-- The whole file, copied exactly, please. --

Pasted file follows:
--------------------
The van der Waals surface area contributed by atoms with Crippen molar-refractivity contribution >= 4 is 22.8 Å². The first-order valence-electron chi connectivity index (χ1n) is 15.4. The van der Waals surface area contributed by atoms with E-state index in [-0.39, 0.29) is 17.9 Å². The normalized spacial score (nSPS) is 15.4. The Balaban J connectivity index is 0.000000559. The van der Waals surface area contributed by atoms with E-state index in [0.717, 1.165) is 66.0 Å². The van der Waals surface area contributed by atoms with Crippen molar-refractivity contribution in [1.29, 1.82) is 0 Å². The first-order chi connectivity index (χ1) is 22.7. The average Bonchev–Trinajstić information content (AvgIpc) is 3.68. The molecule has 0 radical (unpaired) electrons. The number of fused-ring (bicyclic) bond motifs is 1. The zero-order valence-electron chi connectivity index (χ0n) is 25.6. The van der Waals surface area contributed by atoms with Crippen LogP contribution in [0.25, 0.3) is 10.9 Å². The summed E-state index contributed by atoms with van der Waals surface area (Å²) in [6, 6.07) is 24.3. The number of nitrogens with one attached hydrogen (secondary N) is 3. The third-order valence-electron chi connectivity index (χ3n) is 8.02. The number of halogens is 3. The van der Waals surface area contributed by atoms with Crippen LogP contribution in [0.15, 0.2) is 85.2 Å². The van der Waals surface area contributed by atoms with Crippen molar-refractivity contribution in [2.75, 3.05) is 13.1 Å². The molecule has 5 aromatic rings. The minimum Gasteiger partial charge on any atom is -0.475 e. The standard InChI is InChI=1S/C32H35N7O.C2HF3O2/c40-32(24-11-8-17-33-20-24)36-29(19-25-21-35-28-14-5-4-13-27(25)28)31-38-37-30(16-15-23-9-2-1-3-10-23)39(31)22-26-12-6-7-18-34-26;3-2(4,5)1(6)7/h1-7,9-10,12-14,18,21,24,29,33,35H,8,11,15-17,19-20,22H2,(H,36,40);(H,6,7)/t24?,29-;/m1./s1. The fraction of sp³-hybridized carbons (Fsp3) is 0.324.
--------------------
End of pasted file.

The van der Waals surface area contributed by atoms with Crippen molar-refractivity contribution >= 4 is 22.8 Å². The first-order valence-electron chi connectivity index (χ1n) is 15.4. The van der Waals surface area contributed by atoms with E-state index in [-0.39, 0.29) is 17.9 Å². The normalized spacial score (nSPS) is 15.4. The Balaban J connectivity index is 0.000000559. The van der Waals surface area contributed by atoms with E-state index in [0.717, 1.165) is 66.0 Å². The van der Waals surface area contributed by atoms with Crippen molar-refractivity contribution in [1.29, 1.82) is 0 Å². The first-order chi connectivity index (χ1) is 22.7. The average Bonchev–Trinajstić information content (AvgIpc) is 3.68. The molecule has 0 radical (unpaired) electrons. The number of fused-ring (bicyclic) bond motifs is 1. The zero-order valence-electron chi connectivity index (χ0n) is 25.6. The van der Waals surface area contributed by atoms with Crippen LogP contribution in [0.25, 0.3) is 10.9 Å². The summed E-state index contributed by atoms with van der Waals surface area (Å²) in [6, 6.07) is 24.3. The number of nitrogens with one attached hydrogen (secondary N) is 3. The third-order valence-electron chi connectivity index (χ3n) is 8.02. The number of halogens is 3. The van der Waals surface area contributed by atoms with Crippen LogP contribution in [0.15, 0.2) is 85.2 Å². The van der Waals surface area contributed by atoms with Crippen molar-refractivity contribution in [2.75, 3.05) is 13.1 Å². The molecule has 5 aromatic rings. The minimum Gasteiger partial charge on any atom is -0.475 e. The standard InChI is InChI=1S/C32H35N7O.C2HF3O2/c40-32(24-11-8-17-33-20-24)36-29(19-25-21-35-28-14-5-4-13-27(25)28)31-38-37-30(16-15-23-9-2-1-3-10-23)39(31)22-26-12-6-7-18-34-26;3-2(4,5)1(6)7/h1-7,9-10,12-14,18,21,24,29,33,35H,8,11,15-17,19-20,22H2,(H,36,40);(H,6,7)/t24?,29-;/m1./s1. The fraction of sp³-hybridized carbons (Fsp3) is 0.324.